Stone was an editor of children's books for many years. During some of those years, she also earned a Masters Degree in Science Education and learned all about seals and sea lions. (If you ask, she might tell you about the time she climbed into a harbor seal tank with thigh-high rubber boots to give the seals their shots). She has also traveled all over the world, hopping with kangaroos in Australia, eating the best caviar ever in Russia, and living in England for awhile where she studied British literature. When Stone moved to Vermont and got her chance to write her first book, she got hooked on stories all over again.

This award-winning author has written more than 100 books for young readers. She has written books about animals, nature, science, history, and biography. She also writes poetry and fiction. Stone's first young adult novel, A Bad Boy Can Be Good for a Girl (Wendy Lamb/Random House) received honors from the New York Public Library, Texas Tayshas State Reading List, School Library Journal, the ALA, Maryland Best Books, and the Kentucky Bluegrass Master Award List. Her award-winning picture books include Elizabeth Leads the Way (Holt), Sandy's Circus (Viking), Who Says Women Can't Be Doctors?! (Holt), and The House That Jane Built (Holt). Her Almost Astronauts: 13 Women Who Dared to Dream won an NCTE Orbis Pictus Honor, Jane Addams Honor, YALSA Nonfiction Finalist, Boston Globe-Horn Book Honor, the Bank Street Flora Straus Steiglitz Award, and the Robert F. Sibert Medal. The Good, the Bad, and the Barbie won SCBWI's Golden Kite Award. Courage Has No Color was the recipient of the 2014 NAACP Image Award. Many of the stories she now finds herself drawn to deal with themes of strong women and empowering girls, or little-known episodes in American history. 

Stone is a member of the Society of Children's Book Writers and Illustrators, the Authors Guild, PEN American Center, ALAN (The Assembly on Literature for Adolescents), and the National Council Against Censorship. She has been a featured speaker at the Texas Book Festival, the New England Society of Children's Book Writers and Illustrators, the Rochester Book Festival, the Connecticut Reading Association, the Vermont League of Writers, National Council of Teachers of English (NCTE), the International Reading Association (IRA), the American Library Association (ALA), as well as multiple schools and libraries. She is the Co-director of Kindling Words, an annual retreat for published children's book authors and illustrators. Stone also writes articles and reviews and has been published in VOYA, School Library Journal, Horn Book, and the New York Times. She teaches writing at Champlain College and has two fabulous kids.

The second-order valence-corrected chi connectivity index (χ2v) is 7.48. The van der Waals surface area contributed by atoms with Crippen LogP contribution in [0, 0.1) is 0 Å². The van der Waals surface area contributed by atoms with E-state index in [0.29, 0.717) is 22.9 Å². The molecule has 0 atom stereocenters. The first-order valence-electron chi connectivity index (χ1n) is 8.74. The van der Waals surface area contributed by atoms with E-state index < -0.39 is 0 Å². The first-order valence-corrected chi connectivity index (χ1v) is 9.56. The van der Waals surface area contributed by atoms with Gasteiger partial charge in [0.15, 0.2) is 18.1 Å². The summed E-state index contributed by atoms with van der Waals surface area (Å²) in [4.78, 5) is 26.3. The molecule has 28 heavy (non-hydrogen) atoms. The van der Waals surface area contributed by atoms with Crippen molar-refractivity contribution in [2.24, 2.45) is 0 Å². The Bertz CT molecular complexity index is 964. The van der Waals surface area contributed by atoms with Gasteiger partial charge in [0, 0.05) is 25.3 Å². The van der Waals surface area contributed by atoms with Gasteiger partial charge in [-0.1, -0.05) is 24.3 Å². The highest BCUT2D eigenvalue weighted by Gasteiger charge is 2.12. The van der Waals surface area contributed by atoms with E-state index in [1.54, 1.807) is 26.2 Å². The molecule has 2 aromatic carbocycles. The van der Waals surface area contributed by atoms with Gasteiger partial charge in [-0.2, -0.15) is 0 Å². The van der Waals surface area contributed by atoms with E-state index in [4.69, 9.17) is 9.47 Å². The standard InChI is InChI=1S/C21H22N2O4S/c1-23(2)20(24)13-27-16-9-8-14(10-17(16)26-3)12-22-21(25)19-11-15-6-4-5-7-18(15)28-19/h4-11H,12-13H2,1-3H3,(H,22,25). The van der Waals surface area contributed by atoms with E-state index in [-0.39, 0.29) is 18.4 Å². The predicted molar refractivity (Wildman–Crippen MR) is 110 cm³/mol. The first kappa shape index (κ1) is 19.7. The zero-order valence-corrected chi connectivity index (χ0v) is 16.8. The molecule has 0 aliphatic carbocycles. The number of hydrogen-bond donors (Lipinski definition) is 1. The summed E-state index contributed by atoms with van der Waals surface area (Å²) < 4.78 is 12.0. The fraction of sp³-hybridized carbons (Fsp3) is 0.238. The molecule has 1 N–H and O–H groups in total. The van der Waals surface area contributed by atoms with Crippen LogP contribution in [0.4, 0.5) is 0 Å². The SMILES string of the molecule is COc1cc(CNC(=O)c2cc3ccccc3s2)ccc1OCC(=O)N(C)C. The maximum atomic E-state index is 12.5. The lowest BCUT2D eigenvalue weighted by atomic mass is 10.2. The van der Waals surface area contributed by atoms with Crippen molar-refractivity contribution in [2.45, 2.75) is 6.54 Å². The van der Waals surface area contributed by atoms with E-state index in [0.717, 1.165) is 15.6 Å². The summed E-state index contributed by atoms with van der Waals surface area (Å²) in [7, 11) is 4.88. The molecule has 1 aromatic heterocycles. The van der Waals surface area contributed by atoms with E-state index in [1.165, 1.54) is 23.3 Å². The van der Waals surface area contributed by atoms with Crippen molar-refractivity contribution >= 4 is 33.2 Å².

You can find the author at Facebook or on Twitter

Want to know more? Okay, it's a little-known fact that:

  • Tanya has a passion for chocolate-covered pretzels & chocolate salted caramels.
  • Francis Crick once slept in her bed (she was not in it at the time).
  • Mandy Patinkin once showed her his Inigo Montoya sword.
  • She hates the word "tasty." Don't say it, especially when out to dinner with her. Appetite-gone.
  • Like Aviva in BAD BOY, Tanya was a Criss-Crosser in high school. She likes to think it's because she was irresistibly popular, but really it was because she spent half the time at MHS and half the time at performing arts high school--so nobody had time to get sick of her!
  • One of her favorite sounds is an orchestra warming up before a show.
  • She likes winter because she gets to wear her favorite purple (faux) leopard coat. Well, duh! Who ever heard of a purple leopard!